WHAT a whirlwind three years it has been for Sam Fender. After releasing his second album ‘Seventeen Going Under’ last year to critical acclaim, following his ground-breaking debut record ‘Hypersonic Missiles’ in 2019, wall to wall touring has called since then.

Whether it’s his emotional and poignant lyrics or his powerful vocals – backed up by a strong line-up of saxophones, guitars, and drums, he seems to wow crowds wherever he goes.

And last night was no different. Taking to the stage at a rousing homecoming gig at O2 City Hall Newcastle, the Geordie singer/songwriter was on form right from the start, and so were the crowd.

Read more: Sam Fender shouts out North East Homeless charity in Brit Award speech

Newcastle United football shirts and flags adorned the historic city hall, and for a second, you would have thought you were in St James’ Park on any given Saturday, rather than a 2,600 capacity venue, especially with the constant shouts of ‘toon’.

Since opening in 1927, the city hall has welcomed a ‘who’s who’ of musical talent, many of whom are Fender’s heroes. From Lindisfarne to David Bowie, and from Motorhead to The Animals, all of them have played it, but the 28-year-old singer from North Shields shouldn’t feel undeserving of inclusion in that line-up.

After launching into hits ‘Will We Talk?, ‘Dead Boys’ and ‘The Borders’ early on in the setlist from debut album ‘Hypersonic Missiles’, the Newcastle-based singer was hellbent on sending the crowd into a frenzy with ‘Spice’ and ‘Howdon Aldi Death Queue’.

The Northern Echo: The gig was in support of North East Homeless - a charity that Sam is a patron of. Picture: PATRICK GOULDSBROUGH.The gig was in support of North East Homeless - a charity that Sam is a patron of. Picture: PATRICK GOULDSBROUGH.

While the musical talent was on full display, the event was about more than just entertainment.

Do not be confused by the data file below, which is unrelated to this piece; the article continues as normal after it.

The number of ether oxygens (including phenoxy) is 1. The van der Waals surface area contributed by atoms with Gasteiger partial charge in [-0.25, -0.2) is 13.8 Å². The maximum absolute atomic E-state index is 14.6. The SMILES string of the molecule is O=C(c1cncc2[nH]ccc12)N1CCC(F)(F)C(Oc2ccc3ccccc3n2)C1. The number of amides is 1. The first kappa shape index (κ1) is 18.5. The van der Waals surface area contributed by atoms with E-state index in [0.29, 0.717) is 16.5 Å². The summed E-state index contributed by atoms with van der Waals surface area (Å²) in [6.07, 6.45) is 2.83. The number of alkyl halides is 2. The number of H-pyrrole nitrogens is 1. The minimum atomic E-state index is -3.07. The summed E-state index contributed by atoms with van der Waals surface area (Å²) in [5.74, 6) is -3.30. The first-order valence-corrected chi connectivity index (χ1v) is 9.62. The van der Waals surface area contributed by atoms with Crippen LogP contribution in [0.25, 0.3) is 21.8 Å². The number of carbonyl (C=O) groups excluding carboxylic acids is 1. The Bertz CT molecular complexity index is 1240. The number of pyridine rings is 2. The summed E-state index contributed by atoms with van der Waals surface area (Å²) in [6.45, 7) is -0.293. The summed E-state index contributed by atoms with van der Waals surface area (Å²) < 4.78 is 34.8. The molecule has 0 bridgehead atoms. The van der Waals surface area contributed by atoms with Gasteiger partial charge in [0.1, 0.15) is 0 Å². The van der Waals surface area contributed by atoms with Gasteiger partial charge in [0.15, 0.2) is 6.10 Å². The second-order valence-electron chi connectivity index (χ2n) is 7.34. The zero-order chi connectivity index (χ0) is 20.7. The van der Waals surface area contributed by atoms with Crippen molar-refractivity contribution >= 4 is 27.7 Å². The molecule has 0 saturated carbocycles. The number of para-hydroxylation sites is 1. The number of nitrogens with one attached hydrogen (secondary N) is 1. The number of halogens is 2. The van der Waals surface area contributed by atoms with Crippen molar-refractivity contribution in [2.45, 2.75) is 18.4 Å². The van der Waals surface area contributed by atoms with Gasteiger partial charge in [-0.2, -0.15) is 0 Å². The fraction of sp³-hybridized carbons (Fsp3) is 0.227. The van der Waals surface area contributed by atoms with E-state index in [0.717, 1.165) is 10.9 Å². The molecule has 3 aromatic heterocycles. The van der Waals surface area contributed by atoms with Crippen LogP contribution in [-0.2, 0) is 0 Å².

The gig was put on in support of North East Homeless; a charity that is close to Sam’s heart, having become a patron of the charity earlier in 2022 and championing them through the years.

Addressing the crowd last night, Fender said of the charity: “Everyone that works there is an absolute angel. They are a charity that gives back and doesn’t take a slice of the profits – they’re for the people of the North East.”

Money was raised on the evening through a ticket ballot system, which saw people pledge funds for the charity and only a select few would be successful in securing a ticket for the sold-out event.

The Northern Echo: The Geordie singer played hits from albums 'Hypersonic Missiles' and 'Seventeen Going Under'. Picture: PATRICK GOULDSBROUGH.The Geordie singer played hits from albums 'Hypersonic Missiles' and 'Seventeen Going Under'. Picture: PATRICK GOULDSBROUGH.

Having played ‘Get You Down’, ‘Spit of You’ and ‘Play God’ to a rabbling reception from the crowd, fans in the venue were treated to an encore of singalong tune ‘Saturday’ and new fan-favourite ‘Seventeen Going Under’, before the most emotional moment of the gig arrived.

Having given nods to North East Homeless throughout the evening, including the charity workers sitting on the balcony, branding them “incredible humans”, as well as dedicating track ‘The Dying Light’ to them, the Geordie musician invited the creator of the charity Brian Burridge and charity worker Earl Charlton to the stage.

Both men had battled to make their dreams a reality – Brian to get North East Homeless off the ground and Earl to battle homelessness and drug addiction to now work for the charity.

The Northern Echo: In total, £133,000 was raised for North East Homeless. Picture: PATRICK GOULDSBROUGH.In total, £133,000 was raised for North East Homeless. Picture: PATRICK GOULDSBROUGH.

After receiving a deafening Newcastle welcome, the charity pair were presented with a charity cheque for an incredible £133,000 – raised by the fans that had turned out for the gig, an amazing testament to the North East spirit.

Bidding farewell to his Newcastle “family”, Sam meanders into his final song, “the record that started it all”, ‘Hypersonic Missiles’ – which causes an incredible singalong to break out in the stalls and on the balcony.

This collective singalong carries out onto Northumberland Road and I’m sure a lot further, as droves of people head off into the night, safe in the knowledge they’ve had a great time seeing a real ‘hometown hero’ of theirs.

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